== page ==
This is unheard of in French universities, where the method of instruction is quite rigid. Professors stand and deliver from an elevated podium at the head of the classroom. Students take copious notes but do not ask questions. The three professors hosting my presentation have warned me not to interpret this lack of participation as a negative comment on either the material or my manner of presenting. French students, they remind me, are trained to be docile. I remember this from my student days in the south of France in the 1970s, when a fellow student pulled me aside and cautioned me against disturbing the classroom atmosphere by asking questions.
My Nancy-2 audience is surprised to learn that the first anthology of African-American poetry was published not during the Harlem Renaissance, but more than a century earlier, and not in New York but New Orleans, in French. At the close of the lecture-reading, I am hammered with questions and the discussion continues past the end of the session. Prof. Kaenel pulls things to a close. We had already planned on having coffee. When I suggest that perhaps those who wanted to continue our discussion might want to accompany us to the nearby cafeteria, he advises me that none of the students are likely to come. When three young women join us for coffee, he is stunned. "You don't understand what this means," he insists. "In all my years teaching, this has never happened before." We head off to the cafeteria for a discussion of literature, music and cultural politics that lasts close to an hour, and we only depart when the cafeteria staff comes to tell us that they have to close for the evening.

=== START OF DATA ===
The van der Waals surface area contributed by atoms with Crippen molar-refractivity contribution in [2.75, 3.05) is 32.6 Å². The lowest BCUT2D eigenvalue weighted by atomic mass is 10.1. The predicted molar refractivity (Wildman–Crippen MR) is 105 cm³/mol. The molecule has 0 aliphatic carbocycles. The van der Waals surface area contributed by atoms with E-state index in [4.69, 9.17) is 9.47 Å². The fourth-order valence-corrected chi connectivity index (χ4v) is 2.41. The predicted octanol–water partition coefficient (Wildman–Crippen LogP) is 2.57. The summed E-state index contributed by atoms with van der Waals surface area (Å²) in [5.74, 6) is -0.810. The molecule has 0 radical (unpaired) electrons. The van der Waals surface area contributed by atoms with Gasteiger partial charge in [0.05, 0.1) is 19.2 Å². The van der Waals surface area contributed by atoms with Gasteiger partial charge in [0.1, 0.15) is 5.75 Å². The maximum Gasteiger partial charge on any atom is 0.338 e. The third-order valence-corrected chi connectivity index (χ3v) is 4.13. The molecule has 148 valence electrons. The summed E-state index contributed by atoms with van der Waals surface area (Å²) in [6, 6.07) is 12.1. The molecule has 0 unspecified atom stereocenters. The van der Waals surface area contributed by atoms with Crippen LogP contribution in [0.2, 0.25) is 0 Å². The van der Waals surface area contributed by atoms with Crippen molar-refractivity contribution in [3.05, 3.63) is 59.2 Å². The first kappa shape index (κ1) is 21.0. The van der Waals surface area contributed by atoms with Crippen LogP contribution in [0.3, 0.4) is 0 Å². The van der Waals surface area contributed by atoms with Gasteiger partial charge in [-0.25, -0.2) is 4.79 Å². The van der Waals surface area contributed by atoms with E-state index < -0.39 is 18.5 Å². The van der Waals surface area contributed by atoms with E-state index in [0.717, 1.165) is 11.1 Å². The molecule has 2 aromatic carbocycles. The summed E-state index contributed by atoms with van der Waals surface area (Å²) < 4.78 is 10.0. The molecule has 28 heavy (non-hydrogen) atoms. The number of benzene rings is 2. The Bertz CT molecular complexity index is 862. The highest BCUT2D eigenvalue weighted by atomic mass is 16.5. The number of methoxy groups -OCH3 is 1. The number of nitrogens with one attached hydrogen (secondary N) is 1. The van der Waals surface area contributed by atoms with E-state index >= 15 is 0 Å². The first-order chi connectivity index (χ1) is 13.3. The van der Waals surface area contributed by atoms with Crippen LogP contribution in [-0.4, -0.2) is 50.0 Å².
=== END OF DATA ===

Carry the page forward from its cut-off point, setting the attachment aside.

That evening, after dinner with my two host professors and the English department chair, I write a long journal entry about the past day and a half. Both students and faculty seem to me to be starved for the very kind of discussion that is so outside the realm of French university teaching and learning.
Still, I am taken aback to discover in a campus audience of about a hundred not one student or faculty member of African descent. This, however, is only the first stop on a weeklong tour across several regions. At this stage, I have no way of knowing that this will turn out to be the case throughout the entire expedition. In city after city, university after university, I find myself talking to audiences deeply interested in African-American literature. And nary a black face among them. I will later learn that the French penchant for African-American literature is peculiarly narrow. For there is no comparable interest in home-grown, Afro-Francophone literature. Baldwin, Wright, Ellison and Morrison are avidly read and taught. (Baldwin lived in France for much of the second half of his life and died at his adopted home just outside Nice.) The mention of such names as Césaire, Senghor, Diop, Glissant and Chamoiseau, however, draws only blank stares. Not only are they not taught, they are virtually unknown. My persistent questioning only results in pained silence or attempts to lead the discussion back to my own writing projects. Dinner continues well past 1 a.m. Eventually we settle on such safer topics as publishing, "creative" writing, and the essay as literary form.
Returning to my hotel, I consider the lack of Afro-Francophone literature in the bookshops of Marseilles, the fact that these authors are unknown even in French universities, the absence of students and professors of African descent. But this is the first stop on a weeklong tour. Perhaps my emerging theory is all wrong. Experience will teach me that it is not.